REDWOOD CITY, Calif. — I don’t think anyone can really complain about having too much exposure to high-end British luxury vehicles, but this has definitely been a big summer for the conjoined forces of Land Rover and Jaguar — so I apologize in advance for the flurry of recent coverage.
That said, those with a desire to purchase an automobile that is, believe it or not, equally poised hauling along well above the speed limit between walls of redwood trees and careening up a loose, 60-degree gravel slope — well, we’ve found your car.
The new Range Rover Sport, a more lithesome interpretation of the equally new standard Range Rover (Land Rover is the parent company, Range Rover is the prestige label), made its North American debut a couple of weeks ago in the hills above Silicon Valley and … I must say I am quite impressed.
It’s as well composed as and offers handling that makes it feel like a sports car, not a 4,700- to 5,000-plus-pound SUV (though more extensive use of aluminum in the new unibody has dropped the vehicle’s weight a claimed 800 pounds from the previous model). Mostly, the Sport now feels (and looks, a bit) like a full-size version of the curious and wonderful Evoque, the company’s smaller, futuristically styled offering.
At the same time, that poised cruising machine has got every ounce of the 65-year-old company’s legendary off-road prowess, with even more advanced off-road and all-weather technology than before — including an air suspension system and an automatic terrain-response system.
After our highway galavanting, we were let loose on a 1,000-acre property across the valley from Neil Young’s house to put the Sport to the test. From near-vertical drops to off-camber rock crawling and a few stream crossings in the middle, the Sport did everything without breaking a sweat. And it’s actually got more ground clearance (11.2 inches) and a deeper wading depth than a standard Jeep Wrangler.
Admittedly the Sport is aimed at a considerably different audience than the Jeep (here in Denver, you seem to see them five-deep at Cherry Creek Mall, and you know they’ll never do any off-road work in their entire lives), but the car is also a little less tony than the very high end Range Rover, available in variations that start at $63,495.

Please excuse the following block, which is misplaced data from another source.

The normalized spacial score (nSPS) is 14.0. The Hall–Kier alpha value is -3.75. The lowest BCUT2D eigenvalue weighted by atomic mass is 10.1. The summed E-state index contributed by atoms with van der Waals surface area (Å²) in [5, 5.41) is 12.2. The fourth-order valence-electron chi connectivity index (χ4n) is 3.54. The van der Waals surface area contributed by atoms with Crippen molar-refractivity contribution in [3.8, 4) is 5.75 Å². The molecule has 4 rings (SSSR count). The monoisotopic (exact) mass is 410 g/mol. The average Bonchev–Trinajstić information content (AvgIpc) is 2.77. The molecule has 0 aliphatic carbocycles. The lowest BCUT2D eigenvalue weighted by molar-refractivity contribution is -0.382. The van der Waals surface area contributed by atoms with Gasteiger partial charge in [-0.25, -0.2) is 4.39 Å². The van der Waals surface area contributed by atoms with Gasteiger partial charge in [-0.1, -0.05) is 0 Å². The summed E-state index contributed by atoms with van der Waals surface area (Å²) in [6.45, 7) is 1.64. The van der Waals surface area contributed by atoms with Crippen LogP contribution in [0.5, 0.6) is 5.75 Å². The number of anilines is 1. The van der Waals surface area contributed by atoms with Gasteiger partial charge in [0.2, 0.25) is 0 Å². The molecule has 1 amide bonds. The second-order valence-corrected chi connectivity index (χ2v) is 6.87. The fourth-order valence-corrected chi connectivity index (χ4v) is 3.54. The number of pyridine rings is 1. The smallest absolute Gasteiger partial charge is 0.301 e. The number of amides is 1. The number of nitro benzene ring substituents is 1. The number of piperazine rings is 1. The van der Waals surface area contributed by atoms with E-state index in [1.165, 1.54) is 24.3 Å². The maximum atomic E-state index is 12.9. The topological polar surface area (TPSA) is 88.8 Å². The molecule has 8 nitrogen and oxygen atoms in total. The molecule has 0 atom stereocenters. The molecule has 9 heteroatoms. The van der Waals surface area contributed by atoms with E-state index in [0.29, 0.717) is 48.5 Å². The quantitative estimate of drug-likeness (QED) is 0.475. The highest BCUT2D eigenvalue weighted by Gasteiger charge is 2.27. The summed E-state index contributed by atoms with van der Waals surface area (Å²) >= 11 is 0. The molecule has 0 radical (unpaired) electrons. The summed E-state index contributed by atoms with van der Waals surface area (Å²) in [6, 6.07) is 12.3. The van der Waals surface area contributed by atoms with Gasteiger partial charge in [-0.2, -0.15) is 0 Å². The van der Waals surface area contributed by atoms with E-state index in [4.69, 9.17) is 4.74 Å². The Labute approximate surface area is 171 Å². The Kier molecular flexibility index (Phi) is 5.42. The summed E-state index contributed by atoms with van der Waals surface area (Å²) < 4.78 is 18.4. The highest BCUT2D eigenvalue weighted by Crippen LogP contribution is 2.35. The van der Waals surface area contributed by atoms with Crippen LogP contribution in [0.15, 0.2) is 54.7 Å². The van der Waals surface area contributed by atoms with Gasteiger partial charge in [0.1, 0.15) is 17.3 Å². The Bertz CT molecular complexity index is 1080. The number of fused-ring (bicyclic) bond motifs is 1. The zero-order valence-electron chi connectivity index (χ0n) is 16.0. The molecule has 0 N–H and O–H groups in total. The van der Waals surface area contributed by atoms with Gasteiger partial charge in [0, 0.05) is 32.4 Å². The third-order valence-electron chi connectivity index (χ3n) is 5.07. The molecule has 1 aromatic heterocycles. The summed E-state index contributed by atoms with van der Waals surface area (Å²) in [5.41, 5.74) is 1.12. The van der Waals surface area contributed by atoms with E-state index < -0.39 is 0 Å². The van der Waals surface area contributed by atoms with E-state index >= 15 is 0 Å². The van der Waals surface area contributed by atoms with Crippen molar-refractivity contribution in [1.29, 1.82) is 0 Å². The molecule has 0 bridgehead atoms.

Engine choices have now been streamlined with the greater Jag/Land Rover family and if you remember fuel economy being in the mid-teens on the old model, there are some more gas-friendly offerings now.
A supercharged 3.0-liter V6 makes 340 horsepower and can propel the car to 60 mph in 6.9 seconds, getting 30 percent better mileage in the process (17 mpg city, 23 highway). Or, go whole hog and opt for the supercharged 5-liter V8, which makes a stupid-fast 510 HP. That gets the car to 60 in a Jaguar-like 5 seconds, with a top speed of 155 mph, all with the same giddy gurgle and crackling as the new F-Type Jaguar. And yet it is still a giant SUV. Think about that.
Happily, some oversized Brembo brakes are there to help keep the speed in check, plus massive 22-inch wheels as the largest option. A standard eight-speed transmission is also part of the package.
Still, the vehicle (a V6 model) I spent much of the day in was indeed $79,000, though it had nearly all the bells and whistles you can load as part of the vehicle’s four-model range. At the top of the food chain, the V8 Autobiography edition will set you back at least $93,295.
Interior details are indeed sterling in the new vehicle, with slightly gaudy two-tone Batmobile-worthy leather as an option, plus a scalp-frying full panoramic sunroof. It’s got a clean, airplane-inspired cockpit — à la the Evoque — with a distinctive, angled shift lever, plus a range of surface materials including three different wood veneers and four different aluminum finishes.
The Sport is also designated as 5+2 seating, meaning that a small, hideaway jump seat in the very back can be used for short trips with small humans, when necessary.
Audio has also been taken to the edge of reality with the option of a 1,700-watt, 23-speaker Meridian 3-D sound system, which will make your sport sound louder (and better) than the Fox Theatre.